Review: Hellraiser: Hellworld (2005)

HELLRAISER: HELLWORLD 
aka Hellraiser 8
Year Released: 2006
Version Reviewed: HD on Demand
Directed by: Rick Bota
Screenplay by: Carl V. Dupré
Story by: Joel Soisson
Based on characters by: Clive Barker
Starring: Lance Henriksen (Scream 3, Necessary Evil), Henry Cavill (Man of Steel)

Reviewed by: Justin Rumenapp
@The_Ill_Phantom

Hellraiser: Hellworld finds notorious film baddie Pinhead stalking teens on the internet in his eighth (!) movie adventure. For the uninitiated, Pinhead is a leader of a group of monsters known as the Cenobites who hail from another dimension. The Cenobites are summoned by a puzzle cube, and when the puzzle cube is solved the Cenobites appear to unleash various forms of torture.

Opening during a funeral, Hellraiser: Hellworld follows a group of teenage video gamers as they mourn their friend’s untimely passing. They’re a hip and stylish group, or at least the closest facsimile that film executives could conjure. Picking up two years after the funeral, the gamers still play Hellworld, an online game based on the Cenobite mythology. Chelsea (Katheryn Winnick), Jake (Christopher Jacot) and Mike (Henry Cavill making an early screen appearance) all have enough skills in the game to win invites to a mysterious Hellworld party. Hosted by an eccentric collector of Cenobite relics (horror mainstay Lance Henriksen), the gamers quickly realize something is awry at the party. Everyone seems to be seeing visions of the real Cenobites, and it isn’t long before guest start disappearing. It’s fairly standard haunted house fare, filled with jump scares, spooky rooms and a mystery to be solved involving their deceased friend.

Hellraiser: Hellworld recalls the Scream franchise in its self-awareness. The gamers consume memorabilia of the franchise they are starring in, and they are aware of the “rules” of the universe (i.e. don’t open the puzzle box). The ending features a (fairly) clever twist that fits into the metanarrative. Though it was released in 2006, a cursory glance at the end credits shows a copyright of 2003. Either way, the film is technically “post 9-11” by date, yet recalls a simpler era when the most serious problems facing society were rock music, violent video games and… horror movies. Now even mainstream PG-13 movies targeting all four quadrants feature storylines with ecological destruction, crumbling infrastructure, social decay and various abuses of power by those in authority. The lack of pretentiousness is actually quite refreshing. Sent straight to DVD, Hellraiser: Hellword knows it’s basically a cheap schlock film and doesn't try to do much more than deliver on its slasher promise. Though having a cursory knowledge of the Hellraiser franchise will help viewers to some extent, the film doesn’t rely on the complex mythology or deepen it. In fact, the original story was completely unrelated to the series before the Pinhead mythos was shoehorned onto it.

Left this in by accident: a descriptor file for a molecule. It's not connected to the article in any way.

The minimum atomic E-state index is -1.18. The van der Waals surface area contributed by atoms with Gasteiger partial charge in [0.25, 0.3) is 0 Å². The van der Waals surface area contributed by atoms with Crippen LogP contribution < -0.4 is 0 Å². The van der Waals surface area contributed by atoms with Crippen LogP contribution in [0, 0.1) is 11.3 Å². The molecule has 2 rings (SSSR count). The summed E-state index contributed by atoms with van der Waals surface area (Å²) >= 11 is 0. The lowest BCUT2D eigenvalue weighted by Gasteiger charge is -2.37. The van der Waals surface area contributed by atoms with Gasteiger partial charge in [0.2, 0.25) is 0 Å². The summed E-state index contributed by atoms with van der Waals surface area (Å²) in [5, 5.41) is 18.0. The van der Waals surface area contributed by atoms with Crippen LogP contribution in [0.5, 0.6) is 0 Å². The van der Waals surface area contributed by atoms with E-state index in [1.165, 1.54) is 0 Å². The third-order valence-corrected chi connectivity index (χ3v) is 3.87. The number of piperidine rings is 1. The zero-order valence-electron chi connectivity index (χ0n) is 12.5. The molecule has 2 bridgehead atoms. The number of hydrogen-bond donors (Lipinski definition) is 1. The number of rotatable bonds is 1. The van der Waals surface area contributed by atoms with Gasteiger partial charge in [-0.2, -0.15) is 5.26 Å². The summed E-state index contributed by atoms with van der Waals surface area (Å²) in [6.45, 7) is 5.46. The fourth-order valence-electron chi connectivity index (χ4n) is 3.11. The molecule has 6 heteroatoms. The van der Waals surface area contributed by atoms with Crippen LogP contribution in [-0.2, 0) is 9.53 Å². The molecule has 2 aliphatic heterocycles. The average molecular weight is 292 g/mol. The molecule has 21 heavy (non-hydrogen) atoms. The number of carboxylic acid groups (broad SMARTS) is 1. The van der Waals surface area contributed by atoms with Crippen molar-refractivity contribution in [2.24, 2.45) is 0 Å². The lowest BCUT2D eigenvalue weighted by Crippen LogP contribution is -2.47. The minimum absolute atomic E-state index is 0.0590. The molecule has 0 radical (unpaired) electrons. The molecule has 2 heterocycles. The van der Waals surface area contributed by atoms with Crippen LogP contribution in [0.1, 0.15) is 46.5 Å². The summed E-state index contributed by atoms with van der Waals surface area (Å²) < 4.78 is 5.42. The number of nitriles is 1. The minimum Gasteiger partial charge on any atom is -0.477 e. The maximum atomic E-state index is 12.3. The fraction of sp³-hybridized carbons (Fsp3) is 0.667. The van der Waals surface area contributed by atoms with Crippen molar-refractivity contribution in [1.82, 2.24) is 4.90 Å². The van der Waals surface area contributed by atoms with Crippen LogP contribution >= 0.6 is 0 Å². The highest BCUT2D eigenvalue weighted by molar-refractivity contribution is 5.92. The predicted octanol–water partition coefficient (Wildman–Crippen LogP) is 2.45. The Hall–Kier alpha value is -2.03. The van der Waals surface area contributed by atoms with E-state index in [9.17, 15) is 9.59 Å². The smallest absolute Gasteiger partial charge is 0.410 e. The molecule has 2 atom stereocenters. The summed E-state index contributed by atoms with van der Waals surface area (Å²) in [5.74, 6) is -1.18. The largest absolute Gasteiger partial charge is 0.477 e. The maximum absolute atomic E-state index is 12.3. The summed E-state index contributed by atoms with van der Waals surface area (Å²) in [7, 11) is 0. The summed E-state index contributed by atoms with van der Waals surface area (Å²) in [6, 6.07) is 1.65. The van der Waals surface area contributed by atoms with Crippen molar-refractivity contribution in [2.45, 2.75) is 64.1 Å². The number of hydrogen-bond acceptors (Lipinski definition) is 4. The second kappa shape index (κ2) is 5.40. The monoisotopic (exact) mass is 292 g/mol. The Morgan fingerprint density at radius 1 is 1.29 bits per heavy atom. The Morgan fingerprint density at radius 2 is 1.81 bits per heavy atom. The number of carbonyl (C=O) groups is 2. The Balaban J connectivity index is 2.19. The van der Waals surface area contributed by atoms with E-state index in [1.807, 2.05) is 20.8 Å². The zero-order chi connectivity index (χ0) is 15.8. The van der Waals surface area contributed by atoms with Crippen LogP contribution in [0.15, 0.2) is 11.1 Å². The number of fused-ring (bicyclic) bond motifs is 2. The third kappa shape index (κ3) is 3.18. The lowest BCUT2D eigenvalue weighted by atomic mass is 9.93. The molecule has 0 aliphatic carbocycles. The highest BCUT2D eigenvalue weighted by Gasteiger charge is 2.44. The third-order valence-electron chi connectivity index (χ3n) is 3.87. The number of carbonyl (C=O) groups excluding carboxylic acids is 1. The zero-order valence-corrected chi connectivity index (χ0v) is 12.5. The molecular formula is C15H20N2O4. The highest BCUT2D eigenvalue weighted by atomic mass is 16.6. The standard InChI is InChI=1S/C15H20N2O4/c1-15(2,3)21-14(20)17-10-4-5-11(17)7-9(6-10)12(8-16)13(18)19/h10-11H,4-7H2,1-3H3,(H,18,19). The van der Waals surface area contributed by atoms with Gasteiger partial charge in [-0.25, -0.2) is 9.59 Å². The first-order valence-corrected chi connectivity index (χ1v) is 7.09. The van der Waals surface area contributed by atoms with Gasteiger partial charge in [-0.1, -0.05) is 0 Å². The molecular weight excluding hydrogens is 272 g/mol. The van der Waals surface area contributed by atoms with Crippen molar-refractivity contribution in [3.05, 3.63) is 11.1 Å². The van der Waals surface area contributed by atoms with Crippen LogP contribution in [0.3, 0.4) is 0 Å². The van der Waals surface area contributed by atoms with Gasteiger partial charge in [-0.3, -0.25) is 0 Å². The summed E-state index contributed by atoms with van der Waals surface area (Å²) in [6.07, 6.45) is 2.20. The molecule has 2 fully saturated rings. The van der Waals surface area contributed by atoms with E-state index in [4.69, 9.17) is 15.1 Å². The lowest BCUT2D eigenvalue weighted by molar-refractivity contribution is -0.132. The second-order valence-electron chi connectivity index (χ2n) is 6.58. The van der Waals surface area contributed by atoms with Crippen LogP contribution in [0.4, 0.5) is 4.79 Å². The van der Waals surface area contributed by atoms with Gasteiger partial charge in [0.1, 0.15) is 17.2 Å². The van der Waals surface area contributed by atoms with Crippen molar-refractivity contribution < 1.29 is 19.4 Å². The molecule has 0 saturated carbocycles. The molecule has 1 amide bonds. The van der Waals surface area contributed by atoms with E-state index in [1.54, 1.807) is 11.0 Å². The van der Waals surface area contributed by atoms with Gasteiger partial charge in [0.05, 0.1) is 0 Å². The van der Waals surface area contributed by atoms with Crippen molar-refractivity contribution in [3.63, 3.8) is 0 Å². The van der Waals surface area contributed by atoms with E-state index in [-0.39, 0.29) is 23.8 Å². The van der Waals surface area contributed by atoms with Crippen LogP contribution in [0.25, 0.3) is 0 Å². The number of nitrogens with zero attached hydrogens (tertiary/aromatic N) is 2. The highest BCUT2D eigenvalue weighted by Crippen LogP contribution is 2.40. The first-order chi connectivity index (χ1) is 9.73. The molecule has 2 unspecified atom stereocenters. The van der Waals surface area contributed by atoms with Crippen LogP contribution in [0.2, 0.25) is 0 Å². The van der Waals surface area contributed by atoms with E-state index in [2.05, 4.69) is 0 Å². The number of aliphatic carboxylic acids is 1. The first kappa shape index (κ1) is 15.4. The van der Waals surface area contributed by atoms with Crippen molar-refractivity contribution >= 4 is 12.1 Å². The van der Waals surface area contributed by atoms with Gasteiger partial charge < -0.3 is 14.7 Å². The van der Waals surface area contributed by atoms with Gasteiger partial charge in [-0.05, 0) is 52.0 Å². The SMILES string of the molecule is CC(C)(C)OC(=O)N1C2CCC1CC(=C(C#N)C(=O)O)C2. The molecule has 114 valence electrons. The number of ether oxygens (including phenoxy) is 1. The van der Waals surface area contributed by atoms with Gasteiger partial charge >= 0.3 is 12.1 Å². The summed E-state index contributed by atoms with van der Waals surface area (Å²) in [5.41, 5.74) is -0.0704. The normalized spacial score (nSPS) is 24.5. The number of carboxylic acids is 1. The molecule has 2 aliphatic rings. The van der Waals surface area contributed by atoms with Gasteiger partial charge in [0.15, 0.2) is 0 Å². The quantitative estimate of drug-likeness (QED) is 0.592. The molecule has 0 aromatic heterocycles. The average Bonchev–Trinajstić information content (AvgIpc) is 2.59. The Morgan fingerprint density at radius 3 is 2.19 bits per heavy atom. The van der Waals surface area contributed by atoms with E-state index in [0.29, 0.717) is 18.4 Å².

Though it won’t win any awards for style, originality, innovation, acting or directing, Hellraiser: Hellworld fulfills its modest promise. It’s just engaging enough to hold the viewers’ attention for an hour and a half runtime, but not so amazing that it needs to be sought. Fans of the Hellraiser series and late-night insomniacs will get the most out of this entry. It’s just a run-of-the-mill “good” horror film.

Doug Bradley reprises his role as Pinhead, a character he has played since the original. Rick Bota directs this entry, his third of the series. The original story was written by Joel Soisson, and the screenplay was written by Carl V. Dupré.
© 2014 Justin Rumenapp

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